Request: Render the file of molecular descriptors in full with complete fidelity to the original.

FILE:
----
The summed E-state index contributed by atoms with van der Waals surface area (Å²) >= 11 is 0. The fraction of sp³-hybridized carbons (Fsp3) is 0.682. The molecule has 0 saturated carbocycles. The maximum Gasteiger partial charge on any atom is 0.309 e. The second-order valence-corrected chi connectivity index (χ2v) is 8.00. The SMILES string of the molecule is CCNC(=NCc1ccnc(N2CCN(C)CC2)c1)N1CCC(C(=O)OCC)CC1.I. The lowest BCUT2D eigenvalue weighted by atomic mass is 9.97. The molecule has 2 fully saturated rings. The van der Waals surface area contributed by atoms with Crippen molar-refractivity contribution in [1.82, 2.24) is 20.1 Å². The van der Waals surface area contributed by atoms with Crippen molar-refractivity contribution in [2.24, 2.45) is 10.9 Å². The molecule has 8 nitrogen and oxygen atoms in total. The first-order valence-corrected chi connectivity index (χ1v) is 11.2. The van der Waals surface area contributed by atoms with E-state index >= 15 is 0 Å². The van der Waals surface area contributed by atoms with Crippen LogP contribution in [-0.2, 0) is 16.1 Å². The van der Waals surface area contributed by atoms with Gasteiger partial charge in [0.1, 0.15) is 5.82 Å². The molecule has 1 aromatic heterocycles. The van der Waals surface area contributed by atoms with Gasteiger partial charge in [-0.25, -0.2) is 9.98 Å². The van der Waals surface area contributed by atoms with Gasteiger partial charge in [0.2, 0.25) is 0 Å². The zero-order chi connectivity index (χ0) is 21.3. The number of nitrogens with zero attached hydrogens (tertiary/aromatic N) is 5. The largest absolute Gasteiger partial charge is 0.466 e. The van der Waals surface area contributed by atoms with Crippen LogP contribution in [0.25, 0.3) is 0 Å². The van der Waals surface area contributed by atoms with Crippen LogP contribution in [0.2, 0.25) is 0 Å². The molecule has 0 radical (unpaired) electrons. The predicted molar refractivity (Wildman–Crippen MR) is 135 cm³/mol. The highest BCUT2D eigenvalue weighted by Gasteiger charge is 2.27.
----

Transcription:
The summed E-state index contributed by atoms with van der Waals surface area (Å²) >= 11 is 0. The fraction of sp³-hybridized carbons (Fsp3) is 0.682. The molecule has 0 saturated carbocycles. The maximum Gasteiger partial charge on any atom is 0.309 e. The second-order valence-corrected chi connectivity index (χ2v) is 8.00. The SMILES string of the molecule is CCNC(=NCc1ccnc(N2CCN(C)CC2)c1)N1CCC(C(=O)OCC)CC1.I. The lowest BCUT2D eigenvalue weighted by atomic mass is 9.97. The molecule has 2 fully saturated rings. The van der Waals surface area contributed by atoms with Crippen molar-refractivity contribution in [1.82, 2.24) is 20.1 Å². The van der Waals surface area contributed by atoms with Crippen molar-refractivity contribution in [2.24, 2.45) is 10.9 Å². The molecule has 8 nitrogen and oxygen atoms in total. The first-order valence-corrected chi connectivity index (χ1v) is 11.2. The van der Waals surface area contributed by atoms with E-state index >= 15 is 0 Å². The van der Waals surface area contributed by atoms with Crippen LogP contribution in [-0.2, 0) is 16.1 Å². The van der Waals surface area contributed by atoms with Gasteiger partial charge in [0.1, 0.15) is 5.82 Å². The molecule has 1 aromatic heterocycles. The van der Waals surface area contributed by atoms with Gasteiger partial charge in [-0.25, -0.2) is 9.98 Å². The van der Waals surface area contributed by atoms with Gasteiger partial charge in [0.2, 0.25) is 0 Å². The zero-order chi connectivity index (χ0) is 21.3. The number of nitrogens with zero attached hydrogens (tertiary/aromatic N) is 5. The largest absolute Gasteiger partial charge is 0.466 e. The van der Waals surface area contributed by atoms with Crippen LogP contribution in [0.25, 0.3) is 0 Å². The van der Waals surface area contributed by atoms with Crippen LogP contribution in [0.2, 0.25) is 0 Å². The molecule has 0 radical (unpaired) electrons. The predicted molar refractivity (Wildman–Crippen MR) is 135 cm³/mol. The highest BCUT2D eigenvalue weighted by Gasteiger charge is 2.27.